Job displacement (involuntary job loss due to firm closure or downsizing) affects many workers over their lifetime. Displaced workers may face long periods of unemployment and, even when they find new jobs, tend to be paid less and have fewer benefits than in their prior jobs. Helping them get back into good jobs quickly should be a key goal of labour market policy. This report is part of a series of nine reports looking at how this challenge is being tackled in a number of OECD countries. It shows that the United States has a relatively high rate of job displacement and that only one in two affected workers find a new job within one year. Older displaced workers and those with a low level of education fare worst. Contrary to most other OECD countries, displaced workers have long been a target group for policy intervention, and a number of system features, like rapid response services, are promising. But the success of US policies is limited because overall funding for the workforce development system is insufficient and because only trade-related job displacement comes with generous entitlement for training and better benefits.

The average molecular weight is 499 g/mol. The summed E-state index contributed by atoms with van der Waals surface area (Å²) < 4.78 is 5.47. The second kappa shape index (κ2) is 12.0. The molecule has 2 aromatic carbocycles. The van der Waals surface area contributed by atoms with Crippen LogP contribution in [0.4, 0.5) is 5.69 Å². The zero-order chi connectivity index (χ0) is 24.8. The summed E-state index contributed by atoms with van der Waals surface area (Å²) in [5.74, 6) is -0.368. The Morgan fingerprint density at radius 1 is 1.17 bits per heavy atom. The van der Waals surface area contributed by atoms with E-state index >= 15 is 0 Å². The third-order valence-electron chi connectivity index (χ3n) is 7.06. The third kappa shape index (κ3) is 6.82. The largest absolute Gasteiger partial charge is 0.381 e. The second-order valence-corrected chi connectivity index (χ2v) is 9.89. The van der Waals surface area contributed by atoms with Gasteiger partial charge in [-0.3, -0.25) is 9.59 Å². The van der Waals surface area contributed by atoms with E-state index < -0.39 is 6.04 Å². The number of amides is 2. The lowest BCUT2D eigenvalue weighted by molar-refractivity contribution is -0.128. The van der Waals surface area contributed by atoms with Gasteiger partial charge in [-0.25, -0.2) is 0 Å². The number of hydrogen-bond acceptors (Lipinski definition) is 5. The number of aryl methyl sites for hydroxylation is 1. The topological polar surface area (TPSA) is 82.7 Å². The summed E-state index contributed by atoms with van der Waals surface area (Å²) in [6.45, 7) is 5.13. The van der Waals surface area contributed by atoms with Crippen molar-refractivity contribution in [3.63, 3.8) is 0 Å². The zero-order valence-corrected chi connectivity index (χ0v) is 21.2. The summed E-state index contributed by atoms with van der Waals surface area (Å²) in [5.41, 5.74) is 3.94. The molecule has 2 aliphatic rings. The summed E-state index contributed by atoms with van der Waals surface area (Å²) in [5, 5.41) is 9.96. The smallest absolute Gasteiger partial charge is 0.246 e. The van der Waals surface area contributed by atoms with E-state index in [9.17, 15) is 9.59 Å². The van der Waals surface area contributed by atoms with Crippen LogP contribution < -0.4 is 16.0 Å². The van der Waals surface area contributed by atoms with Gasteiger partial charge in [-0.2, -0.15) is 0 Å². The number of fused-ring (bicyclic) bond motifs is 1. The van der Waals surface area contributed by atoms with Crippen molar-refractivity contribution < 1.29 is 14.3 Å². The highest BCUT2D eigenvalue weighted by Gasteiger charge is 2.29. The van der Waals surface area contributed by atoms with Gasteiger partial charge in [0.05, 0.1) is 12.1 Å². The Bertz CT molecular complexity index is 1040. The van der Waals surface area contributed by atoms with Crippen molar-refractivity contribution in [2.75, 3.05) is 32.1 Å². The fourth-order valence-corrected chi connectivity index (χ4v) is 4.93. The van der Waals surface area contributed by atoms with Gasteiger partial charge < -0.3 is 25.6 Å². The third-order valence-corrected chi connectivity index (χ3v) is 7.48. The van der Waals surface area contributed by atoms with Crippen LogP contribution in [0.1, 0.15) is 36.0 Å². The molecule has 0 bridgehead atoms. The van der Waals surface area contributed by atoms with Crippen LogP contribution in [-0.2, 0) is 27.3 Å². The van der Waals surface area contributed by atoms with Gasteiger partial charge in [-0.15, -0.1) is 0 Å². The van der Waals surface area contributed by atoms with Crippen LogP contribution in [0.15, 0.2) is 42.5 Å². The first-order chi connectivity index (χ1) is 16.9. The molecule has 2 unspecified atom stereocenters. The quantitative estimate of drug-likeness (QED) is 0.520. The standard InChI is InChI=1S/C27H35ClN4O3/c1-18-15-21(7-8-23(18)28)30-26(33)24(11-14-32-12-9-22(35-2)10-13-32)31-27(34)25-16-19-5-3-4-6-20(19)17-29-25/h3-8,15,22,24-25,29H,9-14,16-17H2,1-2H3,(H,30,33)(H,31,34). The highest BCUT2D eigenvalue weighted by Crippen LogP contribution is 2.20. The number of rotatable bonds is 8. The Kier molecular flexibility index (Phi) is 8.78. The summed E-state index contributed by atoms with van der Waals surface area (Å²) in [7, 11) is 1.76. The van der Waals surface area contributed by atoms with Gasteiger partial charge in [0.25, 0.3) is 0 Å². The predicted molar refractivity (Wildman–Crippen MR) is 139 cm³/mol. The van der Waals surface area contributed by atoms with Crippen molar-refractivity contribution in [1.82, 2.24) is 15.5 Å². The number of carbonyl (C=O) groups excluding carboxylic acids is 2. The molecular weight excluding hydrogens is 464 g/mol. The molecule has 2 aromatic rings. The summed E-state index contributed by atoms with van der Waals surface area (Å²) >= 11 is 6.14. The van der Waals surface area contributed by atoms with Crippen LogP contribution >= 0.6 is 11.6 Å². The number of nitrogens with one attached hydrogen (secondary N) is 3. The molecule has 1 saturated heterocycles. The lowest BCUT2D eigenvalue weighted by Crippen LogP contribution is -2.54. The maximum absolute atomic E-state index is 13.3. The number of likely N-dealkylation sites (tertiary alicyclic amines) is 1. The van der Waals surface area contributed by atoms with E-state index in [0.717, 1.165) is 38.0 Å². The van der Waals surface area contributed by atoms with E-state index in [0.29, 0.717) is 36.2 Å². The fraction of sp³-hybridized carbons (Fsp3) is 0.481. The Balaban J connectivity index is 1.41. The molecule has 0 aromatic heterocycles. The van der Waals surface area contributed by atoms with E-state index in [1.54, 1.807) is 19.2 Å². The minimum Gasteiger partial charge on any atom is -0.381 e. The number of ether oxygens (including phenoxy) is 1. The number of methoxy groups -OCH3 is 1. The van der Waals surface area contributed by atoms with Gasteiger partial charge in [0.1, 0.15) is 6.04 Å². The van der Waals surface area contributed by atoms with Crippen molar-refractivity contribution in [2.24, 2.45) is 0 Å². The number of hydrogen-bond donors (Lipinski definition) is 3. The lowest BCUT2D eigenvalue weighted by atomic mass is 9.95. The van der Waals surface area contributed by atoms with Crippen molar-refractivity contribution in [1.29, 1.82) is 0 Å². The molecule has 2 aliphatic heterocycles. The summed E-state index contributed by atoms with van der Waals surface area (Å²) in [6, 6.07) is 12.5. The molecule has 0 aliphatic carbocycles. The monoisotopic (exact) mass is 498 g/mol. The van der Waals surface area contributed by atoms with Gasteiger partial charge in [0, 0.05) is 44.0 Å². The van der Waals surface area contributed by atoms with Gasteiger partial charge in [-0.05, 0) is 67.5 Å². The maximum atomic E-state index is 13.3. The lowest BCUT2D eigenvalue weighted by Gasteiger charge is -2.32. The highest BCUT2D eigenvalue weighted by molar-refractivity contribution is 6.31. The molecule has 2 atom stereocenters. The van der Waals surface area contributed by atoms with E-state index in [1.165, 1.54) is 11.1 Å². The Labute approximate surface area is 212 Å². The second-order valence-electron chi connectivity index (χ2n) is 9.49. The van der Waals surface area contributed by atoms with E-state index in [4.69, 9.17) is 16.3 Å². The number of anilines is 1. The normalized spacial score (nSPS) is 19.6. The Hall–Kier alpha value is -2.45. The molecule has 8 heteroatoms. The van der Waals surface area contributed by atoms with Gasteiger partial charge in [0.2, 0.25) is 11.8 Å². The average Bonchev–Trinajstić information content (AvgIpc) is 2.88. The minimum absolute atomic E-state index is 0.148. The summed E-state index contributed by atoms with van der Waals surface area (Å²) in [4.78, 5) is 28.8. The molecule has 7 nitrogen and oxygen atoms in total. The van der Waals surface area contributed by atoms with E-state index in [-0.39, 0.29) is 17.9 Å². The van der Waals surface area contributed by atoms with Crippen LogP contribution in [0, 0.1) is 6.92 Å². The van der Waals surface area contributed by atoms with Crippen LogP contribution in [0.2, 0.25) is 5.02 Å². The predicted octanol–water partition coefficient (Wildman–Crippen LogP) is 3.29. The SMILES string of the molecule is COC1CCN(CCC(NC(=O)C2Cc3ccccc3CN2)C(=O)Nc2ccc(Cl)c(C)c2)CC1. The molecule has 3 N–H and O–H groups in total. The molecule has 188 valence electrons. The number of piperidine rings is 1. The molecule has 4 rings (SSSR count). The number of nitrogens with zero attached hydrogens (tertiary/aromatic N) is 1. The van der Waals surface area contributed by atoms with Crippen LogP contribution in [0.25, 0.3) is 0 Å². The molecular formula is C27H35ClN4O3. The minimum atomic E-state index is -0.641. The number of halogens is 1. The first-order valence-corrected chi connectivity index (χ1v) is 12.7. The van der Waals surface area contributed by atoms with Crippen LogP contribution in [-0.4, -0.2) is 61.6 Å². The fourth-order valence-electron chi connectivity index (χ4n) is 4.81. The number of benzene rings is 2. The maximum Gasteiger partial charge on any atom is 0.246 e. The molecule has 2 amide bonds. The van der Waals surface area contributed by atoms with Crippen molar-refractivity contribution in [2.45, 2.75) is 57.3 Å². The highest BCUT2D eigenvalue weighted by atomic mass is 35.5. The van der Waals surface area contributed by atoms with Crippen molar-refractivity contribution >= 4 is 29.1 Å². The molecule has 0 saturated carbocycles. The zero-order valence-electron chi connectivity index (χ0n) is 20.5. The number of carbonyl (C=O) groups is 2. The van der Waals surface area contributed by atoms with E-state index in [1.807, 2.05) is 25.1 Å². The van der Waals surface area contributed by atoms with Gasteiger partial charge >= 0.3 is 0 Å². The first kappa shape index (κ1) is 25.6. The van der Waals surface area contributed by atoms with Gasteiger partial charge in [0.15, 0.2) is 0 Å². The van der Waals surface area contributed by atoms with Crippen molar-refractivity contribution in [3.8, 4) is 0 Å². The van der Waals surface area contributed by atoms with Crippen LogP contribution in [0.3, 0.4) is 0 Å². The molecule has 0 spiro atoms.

• 11-octobre-2016

    Français

    Concrétisation et amélioration des chances aux États-Unis

    La croissance économique des États-Unis peut être stimulée et rendue plus inclusive au moyen de mesures qui favorisent l’acquisition de nouvelles compétences et réduisent l’inadéquation entre les compétences existantes offertes et celles demandées.

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  • 29-June-2016

    English, PDF, 1,972kb

    The State of the North American Labour Market

    This OECD report was developed in collaboration with the United States, Mexico and Canada, for consideration by the three Leaders in the context of the 2016 North American Leaders Summit.